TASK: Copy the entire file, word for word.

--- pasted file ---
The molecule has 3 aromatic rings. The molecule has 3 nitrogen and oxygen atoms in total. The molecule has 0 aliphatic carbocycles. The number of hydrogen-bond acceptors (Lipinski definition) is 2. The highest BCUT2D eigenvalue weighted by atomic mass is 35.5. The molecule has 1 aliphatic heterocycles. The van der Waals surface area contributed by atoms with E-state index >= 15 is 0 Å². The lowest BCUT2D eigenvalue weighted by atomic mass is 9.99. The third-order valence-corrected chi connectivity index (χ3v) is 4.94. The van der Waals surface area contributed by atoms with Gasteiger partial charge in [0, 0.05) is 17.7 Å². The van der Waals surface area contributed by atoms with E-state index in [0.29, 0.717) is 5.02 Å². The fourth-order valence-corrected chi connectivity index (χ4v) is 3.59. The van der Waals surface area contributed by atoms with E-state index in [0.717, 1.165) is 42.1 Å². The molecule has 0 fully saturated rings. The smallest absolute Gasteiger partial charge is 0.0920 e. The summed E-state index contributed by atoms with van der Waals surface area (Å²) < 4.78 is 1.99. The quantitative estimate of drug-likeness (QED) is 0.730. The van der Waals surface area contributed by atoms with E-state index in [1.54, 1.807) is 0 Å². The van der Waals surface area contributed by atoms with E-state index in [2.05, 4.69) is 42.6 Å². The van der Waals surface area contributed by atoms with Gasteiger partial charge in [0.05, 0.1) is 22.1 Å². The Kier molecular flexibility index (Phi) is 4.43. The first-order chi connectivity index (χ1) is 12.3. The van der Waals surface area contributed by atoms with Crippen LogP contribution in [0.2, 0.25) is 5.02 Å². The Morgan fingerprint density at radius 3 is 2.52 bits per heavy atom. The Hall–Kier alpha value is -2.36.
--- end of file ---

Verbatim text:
The molecule has 3 aromatic rings. The molecule has 3 nitrogen and oxygen atoms in total. The molecule has 0 aliphatic carbocycles. The number of hydrogen-bond acceptors (Lipinski definition) is 2. The highest BCUT2D eigenvalue weighted by atomic mass is 35.5. The molecule has 1 aliphatic heterocycles. The van der Waals surface area contributed by atoms with E-state index >= 15 is 0 Å². The lowest BCUT2D eigenvalue weighted by atomic mass is 9.99. The third-order valence-corrected chi connectivity index (χ3v) is 4.94. The van der Waals surface area contributed by atoms with Gasteiger partial charge in [0, 0.05) is 17.7 Å². The van der Waals surface area contributed by atoms with E-state index in [0.29, 0.717) is 5.02 Å². The fourth-order valence-corrected chi connectivity index (χ4v) is 3.59. The van der Waals surface area contributed by atoms with E-state index in [0.717, 1.165) is 42.1 Å². The molecule has 0 fully saturated rings. The smallest absolute Gasteiger partial charge is 0.0920 e. The summed E-state index contributed by atoms with van der Waals surface area (Å²) < 4.78 is 1.99. The quantitative estimate of drug-likeness (QED) is 0.730. The van der Waals surface area contributed by atoms with E-state index in [1.54, 1.807) is 0 Å². The van der Waals surface area contributed by atoms with E-state index in [2.05, 4.69) is 42.6 Å². The van der Waals surface area contributed by atoms with Gasteiger partial charge in [0.05, 0.1) is 22.1 Å². The Kier molecular flexibility index (Phi) is 4.43. The first-order chi connectivity index (χ1) is 12.3. The van der Waals surface area contributed by atoms with Crippen LogP contribution in [0.2, 0.25) is 5.02 Å². The Morgan fingerprint density at radius 3 is 2.52 bits per heavy atom. The Hall–Kier alpha value is -2.36.